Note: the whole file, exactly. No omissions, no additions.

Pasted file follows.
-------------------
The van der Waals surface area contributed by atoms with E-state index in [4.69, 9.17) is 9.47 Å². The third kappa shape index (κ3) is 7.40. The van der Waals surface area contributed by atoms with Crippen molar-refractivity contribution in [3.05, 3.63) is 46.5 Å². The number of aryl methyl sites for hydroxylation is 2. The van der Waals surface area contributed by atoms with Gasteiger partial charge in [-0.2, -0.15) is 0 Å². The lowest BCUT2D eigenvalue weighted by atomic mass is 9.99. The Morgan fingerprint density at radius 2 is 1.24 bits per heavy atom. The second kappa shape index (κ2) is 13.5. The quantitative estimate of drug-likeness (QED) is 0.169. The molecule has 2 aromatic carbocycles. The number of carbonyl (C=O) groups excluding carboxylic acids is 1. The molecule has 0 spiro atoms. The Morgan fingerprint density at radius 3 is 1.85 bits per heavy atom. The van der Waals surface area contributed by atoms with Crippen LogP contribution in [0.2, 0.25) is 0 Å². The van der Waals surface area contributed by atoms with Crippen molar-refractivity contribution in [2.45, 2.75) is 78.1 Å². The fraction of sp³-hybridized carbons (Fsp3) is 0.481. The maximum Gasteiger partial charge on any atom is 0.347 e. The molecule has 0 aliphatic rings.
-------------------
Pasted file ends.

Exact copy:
The van der Waals surface area contributed by atoms with E-state index in [4.69, 9.17) is 9.47 Å². The third kappa shape index (κ3) is 7.40. The van der Waals surface area contributed by atoms with Crippen molar-refractivity contribution in [3.05, 3.63) is 46.5 Å². The number of aryl methyl sites for hydroxylation is 2. The van der Waals surface area contributed by atoms with Gasteiger partial charge in [-0.2, -0.15) is 0 Å². The lowest BCUT2D eigenvalue weighted by atomic mass is 9.99. The Morgan fingerprint density at radius 2 is 1.24 bits per heavy atom. The second kappa shape index (κ2) is 13.5. The quantitative estimate of drug-likeness (QED) is 0.169. The molecule has 2 aromatic carbocycles. The number of carbonyl (C=O) groups excluding carboxylic acids is 1. The molecule has 0 spiro atoms. The Morgan fingerprint density at radius 3 is 1.85 bits per heavy atom. The van der Waals surface area contributed by atoms with Crippen LogP contribution in [0.2, 0.25) is 0 Å². The van der Waals surface area contributed by atoms with Crippen molar-refractivity contribution in [2.45, 2.75) is 78.1 Å². The fraction of sp³-hybridized carbons (Fsp3) is 0.481. The maximum Gasteiger partial charge on any atom is 0.347 e. The molecule has 0 aliphatic rings.